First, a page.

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Lawrence L. Herman, Herman & Associates, is a former Canadian diplomat who practises international trade law and is a senior fellow of the C.D. Howe Institute

"We live on a continent whose three countries possess the assets to make it the strongest, most prosperous and self-sufficient area on Earth … It is no accident that this unmatched potential for progress and prosperity exists in three countries with such long-standing heritages of free government. A developing closeness among Canada, Mexico and the United States – a North American accord – would permit achievement of that potential in each country beyond that which I believe any of them – strong as they are – could accomplish in the absence of such co-operation."

That was Ronald Reagan, calling for a North American free-trade agreement as he declared his candidacy for the U.S. presidency in November, 1979. When he became prime minister, Brian Mulroney took the next step, leading to the groundbreaking Canada-U.S. free-trade agreement of 1989, and NAFTA five years later when Mexico came on board.

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Mr. Reagan's vision stands in dramatic contrast to today's toxic Trumpian view of the world, with the President stating on inauguration day that his administration's leitmotif was "America first and only America first." Damn the rest of the world, friend and foe alike.

Declaring that NAFTA was a "disaster" and the "worst trade deal in history," Donald Trump denigrated the legacy not only of his Republican predecessor, but of successive U.S. presidents and the hundreds, even thousands, of politicians of all stripes and devoted American officials and experts that have worked on making Mr. Reagan's vision a reality over close to 40 years.

It's as if two generations of American leaders were totally misdirected, selling the United States down the river and only Mr. Trump, arriving late on the scene, had the messianic brilliance to recognize this and rescue the country from its unrelenting downward spiral.

Now, we embark on the quest for NAFTA 2.0, a new agreement that, in the words of U.S. Trade Representative Robert Lighthizer, Mr. Trump's spear carrier, must be retooled to fit the Trumpian view of the world.

Mr. Lighthizer's opening statement last week in Washington was disappointingly negative, including incomplete factual statements, a bullying declaration that NAFTA has "fundamentally failed many, many Americans." Calling for "balance and reciprocity," higher U.S. automotive content and even provisions on currency manipulation, he made it clear that there was little common ground with Canada and Mexico.

Things may change and prospects may improve, as the professional negotiating teams get down to hard work in 26 or 27 separate groups and hard bargaining takes place. Some of the rhetoric will dissipate as drafts are reviewed and proposals are discussed in quieter chambers in Washington, Ottawa and Mexico City over the next few months.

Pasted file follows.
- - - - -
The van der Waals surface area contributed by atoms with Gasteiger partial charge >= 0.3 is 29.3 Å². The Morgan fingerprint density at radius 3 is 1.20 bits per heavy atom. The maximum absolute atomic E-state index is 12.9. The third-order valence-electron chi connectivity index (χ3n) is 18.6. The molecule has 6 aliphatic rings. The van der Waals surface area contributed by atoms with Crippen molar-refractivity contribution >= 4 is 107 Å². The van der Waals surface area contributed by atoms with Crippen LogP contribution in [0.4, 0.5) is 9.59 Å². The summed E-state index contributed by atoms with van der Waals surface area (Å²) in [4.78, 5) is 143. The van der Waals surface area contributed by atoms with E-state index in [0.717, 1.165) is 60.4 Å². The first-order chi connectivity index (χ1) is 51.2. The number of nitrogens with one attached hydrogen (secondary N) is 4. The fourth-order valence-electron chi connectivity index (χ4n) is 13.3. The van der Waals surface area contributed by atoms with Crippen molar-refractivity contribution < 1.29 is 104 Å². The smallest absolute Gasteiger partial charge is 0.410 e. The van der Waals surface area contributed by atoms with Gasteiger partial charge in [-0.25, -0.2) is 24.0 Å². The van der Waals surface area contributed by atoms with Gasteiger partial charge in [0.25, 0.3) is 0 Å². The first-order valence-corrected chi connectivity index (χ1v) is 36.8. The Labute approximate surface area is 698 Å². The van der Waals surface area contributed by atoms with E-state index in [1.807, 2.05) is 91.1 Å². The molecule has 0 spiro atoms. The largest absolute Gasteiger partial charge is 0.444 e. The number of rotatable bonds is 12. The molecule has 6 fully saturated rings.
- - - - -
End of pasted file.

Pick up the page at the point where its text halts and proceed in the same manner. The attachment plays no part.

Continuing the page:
There are indeed areas where all three countries share a fair degree of consensus, notably in the NAFTA 2.0 modernization agenda, bringing the agreement into the 21st century, the things Foreign Minister Chrystia Freeland and her Mexican colleague have spelled out.

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However, considering the divergence with the Americans on the fundamentals and the absence of shared vision, combined with very real time constraints and a toxic and volatile political climate in Washington, the prospects for a successful outcome are not particularly favourable.

Hopefully, we won't reach the cliff edge. But given the possibility of such an outcome, no matter how regrettable, Canada should be considering a world without the NAFTA or, possibly, without even the Canada-U.S. free-trade agreement. Contingency planning is what trade-policy formulation is all about. Here are some factors to consider.

First, the NAFTA (like the FTA before it) is about preferential treatment. Ending those preferences doesn't mean Canadian companies would be excluded from the U.S. market. Not in the least. Vast trade relations exist between the United States, China, Japan, Russia and the entire European Union, none of which have a free-trade agreement with the United States.

Second, even without preferential tariff rates for Canada, most have been reduced to zero anyway as a result of the World Trade Organization Agreement, so their NAFTA value is worth much less today than in 1994. On the non-goods side, the WTO Agreement ensures Canadian services and intellectual property rights of non-discriminatory treatment in the U.S. market.

Third, while the binational panel system for reviewing trade cases would disappear, agreement on that system predated the advent of the WTO and its own effective multilateral dispute resolution system, Canada has used the WTO system effectively over the years in dealing with the U.S., including in the ongoing softwood lumber dispute.

None of this diminishes the benefits of a successful outcome in the NAFTA 2.0 exercise for all three countries. But given where we are today, judging from Mr. Trump's repeated public pronouncements, the vision of North America setting an example to the world has turned into a one-sided Trumpian quest for advantage.

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Without the essential ingredient of common purpose, Canadian trade policy has to look beyond the precipice. No deal, as has been oft said, is better than a bad one.

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